for increasing and decreasing the values in the cells. To input a value offline, one will use
the space bar to bring up a window for direct input. The user can also select a group of
cells to change; the user must press and hold the Ctrl key while roaming the map with the
arrow keys. This will select a group of cells. The selected group of cells will be
highlighted.
RPM Track/Hold & Load Track/Hold: If you want to free roam about the grid map or 3D
map, the user must select RPM Hold and Load Hold and Arrow Center. This will enable
the user to free roam around the grid map. If RPM Track and Load Track and Load
Center is selected, the roaming is only limited to the area around where the engine is
reading information from.
Grid shows both yellow
highlight and blue. In
‘RPM track’ mode the
changes made by the
vertical arrow keys will
only affect the yellow
highlighted box and if
‘RPM hold’ is enabled
the changes will be in the
blue highlighted box
9: 3D Graphical Display – This enables the tuner to spot any holes or dips in the fuel or
spark maps. When tuning in this mode, the user can select Roam Map and the arrows
keys will automatically follow how the 3D map is setup.
10: This is also one of the new additions to the interface. This gives the user quick keys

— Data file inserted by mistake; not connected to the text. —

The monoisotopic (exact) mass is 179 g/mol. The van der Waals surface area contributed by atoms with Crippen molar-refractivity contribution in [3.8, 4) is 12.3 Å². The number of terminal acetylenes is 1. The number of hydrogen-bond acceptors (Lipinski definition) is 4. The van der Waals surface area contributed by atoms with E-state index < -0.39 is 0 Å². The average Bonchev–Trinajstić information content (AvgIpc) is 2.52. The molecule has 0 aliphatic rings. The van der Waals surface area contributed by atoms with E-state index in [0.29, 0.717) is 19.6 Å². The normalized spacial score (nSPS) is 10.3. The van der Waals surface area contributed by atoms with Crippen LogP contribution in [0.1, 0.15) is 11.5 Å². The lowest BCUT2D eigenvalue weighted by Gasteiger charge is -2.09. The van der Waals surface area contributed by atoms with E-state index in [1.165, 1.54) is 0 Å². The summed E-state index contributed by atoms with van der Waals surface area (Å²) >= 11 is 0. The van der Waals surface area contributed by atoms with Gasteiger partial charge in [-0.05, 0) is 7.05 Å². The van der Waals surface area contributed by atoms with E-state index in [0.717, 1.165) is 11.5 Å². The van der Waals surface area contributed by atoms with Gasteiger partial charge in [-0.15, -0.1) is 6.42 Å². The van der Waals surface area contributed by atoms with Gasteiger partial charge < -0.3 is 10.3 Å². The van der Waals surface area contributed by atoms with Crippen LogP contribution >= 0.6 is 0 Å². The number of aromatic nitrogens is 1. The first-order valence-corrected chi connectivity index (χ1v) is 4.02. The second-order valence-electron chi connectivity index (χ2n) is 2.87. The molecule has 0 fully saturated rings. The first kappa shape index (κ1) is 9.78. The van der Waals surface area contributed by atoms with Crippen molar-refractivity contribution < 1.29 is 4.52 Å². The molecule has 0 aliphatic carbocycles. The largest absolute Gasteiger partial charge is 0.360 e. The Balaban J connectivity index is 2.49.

to go between the spark, fuel maps and also manual entry. There is also an interpolate
load and also rpm. This function smoothens the graph. Be extra careful when using this
function, because of injector response and also the engines thermodynamics needs the 3D
graph need not be a gradually increasing one.
For More detailed explanations on Map editing see Appendix B
Maps pull down menu
Submenu ‘Exit’ and ‘Save’ – This closes the tuning screen and
enables the user to download changes into Nemesis 2.1 flash
memory. The ‘Save’ feature is to enable the user to save the
current file without going into the main screen.
Select pull down menu
Submenu ‘Fuel’ – This menu opens the main 32 x32 fuel map
for tuning. The axes are always rpm and load and the ‘spread’
(distance between load sites) can be user defined in both axes.
One can also enlarge the fuel map by going to pull down menu
‘View’ and selecting submenu ‘Floating grid’. Once enabled,
the grid map will maximize to full screen. To move back to the
main tuning window, the user must either close or minimize
the ‘Floating grid’ window.
Submenu ‘Fuel anti-lag trim’ – This menu opens an additional
fuel map that works off the original. It gives the user the
ability to add or subtract fuel in ms values from the original
fuel map. This map can be used for race fuel or anti-lag fuel